When people hear you are running for school board, they always have something to share. The most common concern that I have heard from parents is the current state of Miller Middle School. Former teachers have confided about the culture they left, parents have talked of their kids’ struggles, current teachers have complained about what they are seeing, and community members have shared performance concerns. My oldest son went to Goodnight for middle school, so Miller is the campus where I have spent the least amount of time. Today, I decided to go have a look for myself.
Mrs. Jones was very gracious with her time to give me a tour. I also got to visit with several administrators and a few teachers. I met good people giving what they have to give, and the consensus seemed to be that considering the disruptions and changes, they were holding things together pretty well. Maybe so, but we don’t get graded on a curve like that. We have to be honest with ourselves — before we work as a community to address a problem, we have to first admit there is a problem. Simply put, there are more than seven hundred kids at Miller right now who are not getting all they wanted or deserved out of middle school. That is a problem, so we need to tell the parents that we are sorry and promise that we are going to do everything we can to fix the problem and never let it happen again.
Once we are all on the same page, we know that Miller Middle School needs a strong leader TODAY. The board needs to provide Mark Eads all the resources he needs to hire the very brightest star TODAY for the important work of reinvigorating that campus and restoring discipline and pride in the faculty, the kids, and the parents. And once we have the right leader, we need to give him or her all the resources they need to be successful. Then we need to keep Miller top of mind and top of agenda for the board and the community in the months and years to come. A single board member is never going to have all the answers to a problem, but the first step to solving a problem is admitting it exists. For too long, acknowledging problems has been taboo, as if it somehow would insult the faculty or kids attending right now. I think the most pervasive insult is low expectations, or worse, apathy and ambivalence towards another’s plight. To our Miller faculty, parents, and kids, we love you and we are going to do everything we can do to give you the middle school you deserve and expect.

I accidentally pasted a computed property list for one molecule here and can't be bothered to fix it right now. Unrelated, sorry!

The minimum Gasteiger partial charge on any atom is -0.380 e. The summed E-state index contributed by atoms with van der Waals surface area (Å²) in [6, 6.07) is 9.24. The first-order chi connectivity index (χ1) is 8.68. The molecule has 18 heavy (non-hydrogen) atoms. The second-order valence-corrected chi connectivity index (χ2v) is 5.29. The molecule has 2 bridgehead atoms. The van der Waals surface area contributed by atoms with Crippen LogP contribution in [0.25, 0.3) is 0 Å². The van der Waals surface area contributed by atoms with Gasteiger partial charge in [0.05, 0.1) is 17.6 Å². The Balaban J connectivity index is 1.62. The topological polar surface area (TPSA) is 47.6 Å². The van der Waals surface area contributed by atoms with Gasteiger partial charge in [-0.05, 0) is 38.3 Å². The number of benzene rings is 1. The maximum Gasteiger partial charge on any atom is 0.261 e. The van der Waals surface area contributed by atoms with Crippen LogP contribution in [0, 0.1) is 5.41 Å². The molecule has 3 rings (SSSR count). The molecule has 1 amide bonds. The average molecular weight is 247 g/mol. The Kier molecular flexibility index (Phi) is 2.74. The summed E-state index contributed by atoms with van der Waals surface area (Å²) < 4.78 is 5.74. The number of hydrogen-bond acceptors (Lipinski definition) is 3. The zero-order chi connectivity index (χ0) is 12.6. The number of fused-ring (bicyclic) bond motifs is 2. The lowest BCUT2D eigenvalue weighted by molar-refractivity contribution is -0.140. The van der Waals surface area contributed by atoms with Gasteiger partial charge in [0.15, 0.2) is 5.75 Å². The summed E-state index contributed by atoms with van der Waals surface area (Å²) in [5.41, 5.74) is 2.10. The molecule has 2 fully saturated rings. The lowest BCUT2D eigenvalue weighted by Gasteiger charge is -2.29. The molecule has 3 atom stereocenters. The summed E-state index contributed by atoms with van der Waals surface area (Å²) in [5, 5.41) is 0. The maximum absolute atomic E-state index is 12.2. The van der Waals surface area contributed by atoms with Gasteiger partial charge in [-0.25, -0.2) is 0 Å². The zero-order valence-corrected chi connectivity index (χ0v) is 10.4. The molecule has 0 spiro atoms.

So far out on the campaign trail, I have heard candidates take a swipe at our new stadium and scoreboard. Most often those expenditures are juxtaposed against a preference for academics. While academic performance is the drumbeat of my campaign and will be my main focus if I am elected, the two concepts are not mutually exclusive. In fact, I think pitting athletics against academics is the same old thinking that has been divisive in our district and on the board for years. So let me tell you a bit about one Rattler student Athlete (the one I know best). My oldest son, Owen, gets about one week off at the end of the school year before he starts cross country summer training. Coach Collazo meets up with 30 to 60 kids and 10 to 20 alumni and running parents every weekday morning at 8:00 a.m. to run between 3 and 8 miles. Owen goes on a long run (8 miles or more) on Saturday mornings with me or the group from Core Running. This summer, we expect Owen will run more than 500 miles in three months. To hold up to this grind, he will be weight training most days and trying to eat anything he can find. Once school starts, he will be running each morning at 6:30 before a full day of pre-AP and AP classes. Two afternoons a week, he will head to New Braunfels after school for soccer training to get ready for the high school soccer season which starts at Thanksgiving. Cross country will still be going when soccer starts, so he will practice soccer at 6:30 in the morning then run after school gets out at 4:00. He will get a few hours at home before bed to catch up on his studies, except those nights where he has soccer training in New Braunfels. Every Saturday is taken during the fall with cross country or club soccer games (sometimes both on one day), so he will have to move his long runs to Sunday. High school soccer games are every Tuesday and Friday at our stadium or in far-flung places like Kerrville or Floresville. Soccer lasts into Spring Break, but track starts in February, so Owen again has practice at 6:30 in the morning and run track until 5:30 in the afternoon. To balance the strain, we sometimes have to see doctors or physical therapists. He does all of that because he wants to and because he plans to continue with athletics in college. So far, he has earned academic all-district each season so we haven’t stepped in to slow him down; plus busy kids learn to balance the business of adult life. The payoff for all that training is when he gets to run at the region and state level, or scores a goal that gets put up on the scoreboard at the new stadium. Owen’s story is just the one I know, but all Rattler student athletes work hard and according to the district, UIL competitors still outperform their peers in the classroom. Owen doesn’t care how big the scoreboard is or how much it cost, but let’s all avoid scoring a few political points if it is going to inadvertently minimize the work he and his friends put in.